Technology and Learning at the Hirshhorn Museum

In our first class I spoke briefly about the ArtLab at the Hirshhorn Museum, so I thought that I would delve a little farther into that topic for my first blog post.

I first became acquainted with the ArtLab through Ryan Hill, the Director of Digital Learning Programs at the Hirshhorn Museum and Sculpture Garden, when he came to speak at a Member’s Meeting for the organization that I’ve been working at for the past 6 months, the DC Arts and Humanities Education Collaborative [as a side note, I will be doing my fall internship at this non-profit, so expect to hear more about it in the future]. One of the main themes of the meeting was the connection between science and the arts, and turning the focus in the education system that is squarely on STEM (Science, Technology, Engineering and Math) into STEAM (Science, Technology, Engineering, Art, and Math).

Mr. Hill used examples from his museum to illustrate how technology and the arts are already being combined.  He spoke specifically about the Mobile Learning Institute at the Smithsonian, part of the Hirshhorn’s ArtLab, and some of the summer workshops that were being held there. He showed the video that I have linked below, which highlights the main points of his talk at the meeting (it’s a 7 minute video, but definitely worth watching):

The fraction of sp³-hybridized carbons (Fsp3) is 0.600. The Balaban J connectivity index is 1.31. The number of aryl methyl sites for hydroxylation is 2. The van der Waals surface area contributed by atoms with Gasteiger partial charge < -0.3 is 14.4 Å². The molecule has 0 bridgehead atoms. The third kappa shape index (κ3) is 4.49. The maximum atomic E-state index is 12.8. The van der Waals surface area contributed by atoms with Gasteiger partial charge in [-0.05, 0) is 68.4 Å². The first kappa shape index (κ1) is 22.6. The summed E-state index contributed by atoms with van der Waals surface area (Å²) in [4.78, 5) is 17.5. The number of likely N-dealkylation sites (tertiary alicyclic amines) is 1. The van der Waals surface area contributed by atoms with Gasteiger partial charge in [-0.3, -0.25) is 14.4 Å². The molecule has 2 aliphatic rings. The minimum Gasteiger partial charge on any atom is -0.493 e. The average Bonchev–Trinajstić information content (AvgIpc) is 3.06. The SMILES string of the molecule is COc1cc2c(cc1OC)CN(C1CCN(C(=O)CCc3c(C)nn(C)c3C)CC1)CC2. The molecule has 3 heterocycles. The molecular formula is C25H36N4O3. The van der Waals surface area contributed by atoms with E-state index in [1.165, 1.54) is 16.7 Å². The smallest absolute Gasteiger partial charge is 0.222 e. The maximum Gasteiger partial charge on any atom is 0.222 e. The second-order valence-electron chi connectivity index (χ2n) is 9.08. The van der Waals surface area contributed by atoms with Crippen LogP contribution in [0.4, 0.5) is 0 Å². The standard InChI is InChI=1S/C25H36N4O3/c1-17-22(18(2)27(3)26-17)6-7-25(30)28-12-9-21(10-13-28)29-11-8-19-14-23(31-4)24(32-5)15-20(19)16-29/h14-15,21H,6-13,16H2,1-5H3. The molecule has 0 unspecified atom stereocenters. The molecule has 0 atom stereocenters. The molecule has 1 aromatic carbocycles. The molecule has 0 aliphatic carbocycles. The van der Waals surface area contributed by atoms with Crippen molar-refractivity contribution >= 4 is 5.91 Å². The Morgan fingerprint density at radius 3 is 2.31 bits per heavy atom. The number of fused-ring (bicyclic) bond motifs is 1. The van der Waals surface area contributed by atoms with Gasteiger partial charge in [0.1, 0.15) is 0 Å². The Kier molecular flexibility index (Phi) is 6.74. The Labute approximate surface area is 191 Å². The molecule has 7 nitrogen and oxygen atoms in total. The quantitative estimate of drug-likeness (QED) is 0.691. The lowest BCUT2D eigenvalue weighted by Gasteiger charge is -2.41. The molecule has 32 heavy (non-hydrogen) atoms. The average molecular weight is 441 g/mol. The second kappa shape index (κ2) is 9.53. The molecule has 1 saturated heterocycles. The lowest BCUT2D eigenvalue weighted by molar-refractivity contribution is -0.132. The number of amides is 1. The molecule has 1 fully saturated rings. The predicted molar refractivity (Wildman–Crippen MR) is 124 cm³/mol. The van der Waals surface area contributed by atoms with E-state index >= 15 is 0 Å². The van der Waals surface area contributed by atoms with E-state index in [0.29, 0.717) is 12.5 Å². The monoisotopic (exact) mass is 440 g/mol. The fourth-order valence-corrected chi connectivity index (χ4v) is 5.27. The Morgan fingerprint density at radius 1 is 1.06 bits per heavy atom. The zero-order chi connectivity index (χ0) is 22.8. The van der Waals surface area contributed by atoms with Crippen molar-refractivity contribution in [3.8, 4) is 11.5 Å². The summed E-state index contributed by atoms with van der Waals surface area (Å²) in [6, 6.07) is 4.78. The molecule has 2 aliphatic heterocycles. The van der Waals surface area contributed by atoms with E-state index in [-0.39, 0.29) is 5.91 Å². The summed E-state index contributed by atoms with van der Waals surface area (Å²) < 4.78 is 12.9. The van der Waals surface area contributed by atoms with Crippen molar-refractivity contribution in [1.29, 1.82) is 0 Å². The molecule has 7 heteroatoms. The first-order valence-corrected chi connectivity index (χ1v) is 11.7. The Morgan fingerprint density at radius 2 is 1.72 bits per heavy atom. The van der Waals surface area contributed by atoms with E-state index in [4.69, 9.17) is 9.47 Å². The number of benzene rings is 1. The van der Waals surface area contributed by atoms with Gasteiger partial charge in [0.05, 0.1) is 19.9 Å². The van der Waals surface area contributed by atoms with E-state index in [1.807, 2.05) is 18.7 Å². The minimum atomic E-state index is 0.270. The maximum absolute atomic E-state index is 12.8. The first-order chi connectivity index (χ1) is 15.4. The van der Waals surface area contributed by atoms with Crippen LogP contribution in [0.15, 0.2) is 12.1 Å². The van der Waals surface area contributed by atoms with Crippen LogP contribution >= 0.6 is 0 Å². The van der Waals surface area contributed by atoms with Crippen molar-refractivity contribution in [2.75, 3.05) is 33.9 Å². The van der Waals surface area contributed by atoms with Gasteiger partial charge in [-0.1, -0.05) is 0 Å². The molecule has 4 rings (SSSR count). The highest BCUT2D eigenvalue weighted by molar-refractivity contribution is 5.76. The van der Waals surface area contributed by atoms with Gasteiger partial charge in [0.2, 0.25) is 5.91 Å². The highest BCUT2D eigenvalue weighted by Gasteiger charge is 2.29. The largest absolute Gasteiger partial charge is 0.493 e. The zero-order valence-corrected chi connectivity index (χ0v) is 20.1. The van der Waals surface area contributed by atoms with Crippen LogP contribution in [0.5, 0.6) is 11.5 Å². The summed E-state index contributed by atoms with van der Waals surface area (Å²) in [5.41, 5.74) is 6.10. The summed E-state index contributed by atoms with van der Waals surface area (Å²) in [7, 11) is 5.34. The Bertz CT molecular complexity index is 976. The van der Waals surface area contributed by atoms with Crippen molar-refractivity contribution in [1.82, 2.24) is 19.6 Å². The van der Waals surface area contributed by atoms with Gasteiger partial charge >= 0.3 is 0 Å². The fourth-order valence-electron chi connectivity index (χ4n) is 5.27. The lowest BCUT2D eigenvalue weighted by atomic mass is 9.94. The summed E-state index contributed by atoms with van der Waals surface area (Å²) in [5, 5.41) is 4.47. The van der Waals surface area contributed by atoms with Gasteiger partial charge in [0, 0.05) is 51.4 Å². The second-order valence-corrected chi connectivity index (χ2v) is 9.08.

What is interesting here is that the Hirshhorn has taken the student experience at their museum and turned it on its head.  Gone are they days of tours led by teachers or docents: the students themselves have become the instructors. The museum understood that the exchange of information needed to be more active, and that the museum had a chance to become a real center of the student’s life if it could more effectively connect with that student and share the information that it had to offer.

The most interesting point that I think Mr. Hill hit on during his talk (which is also discussed on the video) is the idea of the collective expertise.  The kids in the video are designing a game that future students and museum patrons might play, and in effect, they have taken on the role of the teacher. By having to figure out how to teach the subject matter (the objects in the museum), the students are in fact learning more and having more fun.

By using technology, social media, and tools that kids encounter on a daily basis, the professionals at the Hirshhorn are creating a completely new framework for viewing and understanding the objects in the museum.

I think that when students have an experience like this at a museum, they learn to see the museum as an entity that they can understand and even enjoy.  These types of experiences help to foster an appreciation for the institution – in layman’s terms, these experiences help create repeat customers, something all museums are hoping to generate.


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